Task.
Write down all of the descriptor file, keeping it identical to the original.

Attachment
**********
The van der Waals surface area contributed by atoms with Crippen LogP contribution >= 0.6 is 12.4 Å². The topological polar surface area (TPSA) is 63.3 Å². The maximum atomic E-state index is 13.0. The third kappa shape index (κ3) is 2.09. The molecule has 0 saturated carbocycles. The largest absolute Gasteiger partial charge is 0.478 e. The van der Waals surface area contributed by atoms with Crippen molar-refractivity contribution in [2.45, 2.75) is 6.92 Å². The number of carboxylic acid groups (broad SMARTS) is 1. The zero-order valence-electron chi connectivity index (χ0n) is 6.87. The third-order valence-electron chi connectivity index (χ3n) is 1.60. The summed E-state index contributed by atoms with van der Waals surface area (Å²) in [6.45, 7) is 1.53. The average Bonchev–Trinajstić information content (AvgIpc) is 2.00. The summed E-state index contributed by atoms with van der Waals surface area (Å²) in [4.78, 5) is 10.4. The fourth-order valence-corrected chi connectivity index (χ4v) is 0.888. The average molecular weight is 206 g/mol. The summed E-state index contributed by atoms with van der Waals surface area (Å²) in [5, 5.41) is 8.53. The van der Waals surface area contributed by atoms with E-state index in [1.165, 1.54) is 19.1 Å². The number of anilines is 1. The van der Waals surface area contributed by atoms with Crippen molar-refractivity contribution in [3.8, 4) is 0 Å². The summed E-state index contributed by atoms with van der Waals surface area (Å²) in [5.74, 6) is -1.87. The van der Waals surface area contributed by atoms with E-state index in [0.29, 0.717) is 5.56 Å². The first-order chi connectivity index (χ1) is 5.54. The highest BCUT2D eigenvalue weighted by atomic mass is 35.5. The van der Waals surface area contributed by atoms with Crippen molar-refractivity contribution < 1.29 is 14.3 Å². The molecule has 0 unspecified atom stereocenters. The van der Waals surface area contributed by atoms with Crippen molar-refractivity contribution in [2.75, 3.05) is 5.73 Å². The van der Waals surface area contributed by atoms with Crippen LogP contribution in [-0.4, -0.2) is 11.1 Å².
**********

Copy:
The van der Waals surface area contributed by atoms with Crippen LogP contribution >= 0.6 is 12.4 Å². The topological polar surface area (TPSA) is 63.3 Å². The maximum atomic E-state index is 13.0. The third kappa shape index (κ3) is 2.09. The molecule has 0 saturated carbocycles. The largest absolute Gasteiger partial charge is 0.478 e. The van der Waals surface area contributed by atoms with Crippen molar-refractivity contribution in [2.45, 2.75) is 6.92 Å². The number of carboxylic acid groups (broad SMARTS) is 1. The zero-order valence-electron chi connectivity index (χ0n) is 6.87. The third-order valence-electron chi connectivity index (χ3n) is 1.60. The summed E-state index contributed by atoms with van der Waals surface area (Å²) in [6.45, 7) is 1.53. The average Bonchev–Trinajstić information content (AvgIpc) is 2.00. The summed E-state index contributed by atoms with van der Waals surface area (Å²) in [4.78, 5) is 10.4. The fourth-order valence-corrected chi connectivity index (χ4v) is 0.888. The average molecular weight is 206 g/mol. The summed E-state index contributed by atoms with van der Waals surface area (Å²) in [5, 5.41) is 8.53. The van der Waals surface area contributed by atoms with E-state index in [1.165, 1.54) is 19.1 Å². The number of anilines is 1. The van der Waals surface area contributed by atoms with Crippen molar-refractivity contribution in [3.8, 4) is 0 Å². The summed E-state index contributed by atoms with van der Waals surface area (Å²) in [5.74, 6) is -1.87. The van der Waals surface area contributed by atoms with E-state index in [0.29, 0.717) is 5.56 Å². The first-order chi connectivity index (χ1) is 5.54. The highest BCUT2D eigenvalue weighted by atomic mass is 35.5. The van der Waals surface area contributed by atoms with Crippen molar-refractivity contribution < 1.29 is 14.3 Å². The molecule has 0 unspecified atom stereocenters. The van der Waals surface area contributed by atoms with Crippen molar-refractivity contribution in [2.75, 3.05) is 5.73 Å². The van der Waals surface area contributed by atoms with Crippen LogP contribution in [-0.4, -0.2) is 11.1 Å².